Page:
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How to represent a graph in memory is a fundamental data structuring question. In the usual representations of an <italic>n</italic>-node graph, the names of the nodes (i.e. integers from 1 to <italic>n</italic>) betray nothing about the graph itself. Indeed, the names (or labels) on the <italic>n</italic> nodes are just log<italic>n</italic> bit place… (More)

We formalize a potentially rich new streaming model, the semi-streaming model, that we believe is necessary for the fruitful study of efficient algorithms for solving problems on massive graphs whose edge sets cannot be stored in memory. In this model, the input graph, G = (V, E), is presented as a stream of edges (in adversarial order), and the storage… (More)

A <italic>program correctness checker</italic> is an algorithm for checking the output of a computation. That is, given a program and an instance on which the program is run, the checker certifies whether the output of the program on that instance is correct. This paper defines the concept of a program checker. It designs program checkers for a few specific… (More)

We extend the notion of program checking to include programs which alter their environment. In particular, we consider programs which store and retrieve data from memory. The model we consider allows the checker a small amount of reliable memory. The checker is presented with a sequence of requests (on-line) to a data structure which must reside in a large… (More)

We investigate the importance of space when solving problems based on graph distance in the streaming model. In this model, the input graph is presented as a stream of edges in an arbitrary order. The main computational restriction of the model is that we have limited space and therefore cannot store all the streamed data; we are forced to make… (More)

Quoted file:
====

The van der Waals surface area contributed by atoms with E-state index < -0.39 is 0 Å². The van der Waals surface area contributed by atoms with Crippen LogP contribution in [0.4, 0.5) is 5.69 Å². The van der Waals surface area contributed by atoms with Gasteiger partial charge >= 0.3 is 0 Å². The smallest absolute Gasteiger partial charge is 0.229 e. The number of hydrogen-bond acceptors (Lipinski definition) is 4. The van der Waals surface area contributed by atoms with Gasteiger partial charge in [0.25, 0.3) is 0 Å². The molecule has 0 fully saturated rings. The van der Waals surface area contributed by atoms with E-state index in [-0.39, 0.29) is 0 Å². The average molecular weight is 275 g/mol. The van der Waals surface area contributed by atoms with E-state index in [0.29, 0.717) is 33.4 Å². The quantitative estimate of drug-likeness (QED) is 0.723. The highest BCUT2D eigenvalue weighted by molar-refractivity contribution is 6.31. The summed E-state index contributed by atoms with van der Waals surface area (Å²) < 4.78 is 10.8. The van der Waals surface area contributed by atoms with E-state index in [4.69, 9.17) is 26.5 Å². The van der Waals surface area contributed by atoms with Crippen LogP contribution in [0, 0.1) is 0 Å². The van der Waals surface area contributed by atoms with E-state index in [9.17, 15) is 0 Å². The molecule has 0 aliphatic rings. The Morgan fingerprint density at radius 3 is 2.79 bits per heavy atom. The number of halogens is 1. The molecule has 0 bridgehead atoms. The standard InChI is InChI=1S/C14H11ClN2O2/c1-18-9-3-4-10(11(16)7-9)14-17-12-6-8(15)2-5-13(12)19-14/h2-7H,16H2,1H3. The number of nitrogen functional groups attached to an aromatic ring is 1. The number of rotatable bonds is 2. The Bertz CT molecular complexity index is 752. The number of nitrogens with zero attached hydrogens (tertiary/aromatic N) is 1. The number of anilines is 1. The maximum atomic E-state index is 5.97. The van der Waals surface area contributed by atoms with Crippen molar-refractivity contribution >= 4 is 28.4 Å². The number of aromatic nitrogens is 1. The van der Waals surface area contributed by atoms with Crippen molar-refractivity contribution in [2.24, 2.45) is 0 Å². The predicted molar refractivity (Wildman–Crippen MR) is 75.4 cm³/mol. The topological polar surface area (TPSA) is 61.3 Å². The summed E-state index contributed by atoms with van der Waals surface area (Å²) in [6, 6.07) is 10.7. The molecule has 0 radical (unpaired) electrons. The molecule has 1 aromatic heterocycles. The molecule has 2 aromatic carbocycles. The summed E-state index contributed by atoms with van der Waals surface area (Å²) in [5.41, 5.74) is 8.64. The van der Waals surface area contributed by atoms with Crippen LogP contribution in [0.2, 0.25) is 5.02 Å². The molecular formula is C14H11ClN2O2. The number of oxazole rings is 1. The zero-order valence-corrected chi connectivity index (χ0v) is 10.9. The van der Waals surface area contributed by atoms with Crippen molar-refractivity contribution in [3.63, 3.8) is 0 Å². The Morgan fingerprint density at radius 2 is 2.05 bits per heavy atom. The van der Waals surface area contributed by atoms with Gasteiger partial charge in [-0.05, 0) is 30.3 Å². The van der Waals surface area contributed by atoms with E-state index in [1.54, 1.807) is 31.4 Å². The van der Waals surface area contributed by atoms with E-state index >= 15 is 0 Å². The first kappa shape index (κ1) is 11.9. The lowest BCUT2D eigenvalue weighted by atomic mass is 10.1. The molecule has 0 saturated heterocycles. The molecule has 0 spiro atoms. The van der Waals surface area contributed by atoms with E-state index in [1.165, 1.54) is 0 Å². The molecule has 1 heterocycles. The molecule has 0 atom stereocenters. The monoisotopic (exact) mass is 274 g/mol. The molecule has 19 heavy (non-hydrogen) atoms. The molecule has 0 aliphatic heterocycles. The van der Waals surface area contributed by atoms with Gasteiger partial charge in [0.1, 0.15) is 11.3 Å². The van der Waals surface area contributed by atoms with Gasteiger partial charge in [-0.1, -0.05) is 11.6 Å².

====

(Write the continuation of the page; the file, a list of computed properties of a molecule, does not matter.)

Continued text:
A new method that simultaneously aligns and reconstructs ancestral sequences for any number of homologous sequences, when the phylogeny is given, Mol. Biol. Evol. 6(6):649-668m 1989. [22] J. Hein, A tree reconstruction method that is economical in the number of pairwise comparisons used, Mol. { 23 { We examined the methods by which biologists actually… (More)

We give a space-efficient, one-pass algorithm for approximating the L 1 difference P i ja i ? b i j between two functions , when the function values a i and b i are given as data streams, and their order is chosen by an adversary. Our main technical innovation is a method of constructing families fV j g of limited-independence random variables that are… (More)

A quasi-polynomial-time algorithm is presented for sampling almost uniformly at random from the n-slice of the language L(G) generated by an arbitrary context-free grammar G. (The n-slice of a language L over an alphabet is the subset L\ n of words of length exactly n.) The time complexity of the algorithm is " ?2 (n jGj) O(log n) , where the parameter "… (More)

Isotonic regression, the problem of finding values that best fit given observations and conform to specific ordering constraints, has found many applications in biomedical research and other fields. When the constraints form a partial ordering, solving the problem under the L1 error measure takes O(n 3) when there are n observations. The analysis of… (More)

We describe a procedure which may be helpful to any disorganized carpenter who has a mixed pile of bolts and nuts and wants to nd the corresponding pairs of bolts and nuts. The procedure uses our (and the carpenter's) ability to construct eeciently highly expanding graphs. The problem considered is given a collection of n bolts of distinct widths and n nuts… (More)